Your 1st question- essentally, yes.

2nd question- people do it for different reasons, and people have different styles that vary from simple to complicated. Sometimes they want to communicate a message for all, other times what someone does is done for anyone who can read/decipher it.

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enteruncreativename, Thanks for taking the time to answer my questions. As I suspected there is no easy and all inclusive answer to either of my questions. If a group, or crew, paints a piece will they mark it in some way to show who painted it? I'm betting this question again has no set answer and will depend on many factors but, I would like to hear your response because of your experience in the matter. So the answer to my second question again depends on the writer or crew who do the art and their ultimate goals in doing the piece itself.

 

One man Banned, again thanks to you for sharing your knowledge with me. I'm sure you're right about there being other graf in my area and I have seen a few pieces here and there and, like you said, now that I'm looking I may began to see more. Sounds like there may be a little turmoil within the rail writers community that may stem from people not learning the basics, or being taught the wrong way in the beginning, before writing. It just amazes me that something so visible and prolific remains so far underground. Yes I do understand that we are talking a criminal act that can land a person in jail and that is a big incentive to remain very much underground. My first question is a yes in your opinion, that's kinda what I thought, and the second depends on a lot of factors. I of course being on the outside appreciate a piece I can understand (read) and get some type of meaning from, and I love the addition of something beside letters to make a piece more interesting but, again, that's from an outsider.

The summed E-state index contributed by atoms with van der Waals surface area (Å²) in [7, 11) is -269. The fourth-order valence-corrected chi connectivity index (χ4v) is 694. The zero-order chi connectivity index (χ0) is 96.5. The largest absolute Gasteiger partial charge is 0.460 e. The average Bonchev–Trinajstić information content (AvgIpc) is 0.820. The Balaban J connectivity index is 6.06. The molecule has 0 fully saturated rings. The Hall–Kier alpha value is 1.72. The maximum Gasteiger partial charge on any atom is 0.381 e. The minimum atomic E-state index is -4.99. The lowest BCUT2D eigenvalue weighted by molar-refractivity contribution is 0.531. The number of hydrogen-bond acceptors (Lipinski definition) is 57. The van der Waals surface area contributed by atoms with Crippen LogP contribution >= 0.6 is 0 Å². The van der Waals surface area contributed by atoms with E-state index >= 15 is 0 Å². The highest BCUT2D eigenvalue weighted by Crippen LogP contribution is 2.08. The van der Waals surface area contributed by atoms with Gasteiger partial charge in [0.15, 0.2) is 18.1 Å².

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enteruncreativename, Thanks for taking the time to answer my questions. As I suspected there is no easy and all inclusive answer to either of my questions. If a group, or crew, paints a piece will they mark it in some way to show who painted it? I'm betting this question again has no set answer and will depend on many factors but, I would like to hear your response because of your experience in the matter. So the answer to my second question again depends on the writer or crew who do the art and their ultimate goals in doing the piece itself.

 

Typically the painter or painters would drop at least a hand style for their name next to the crew name.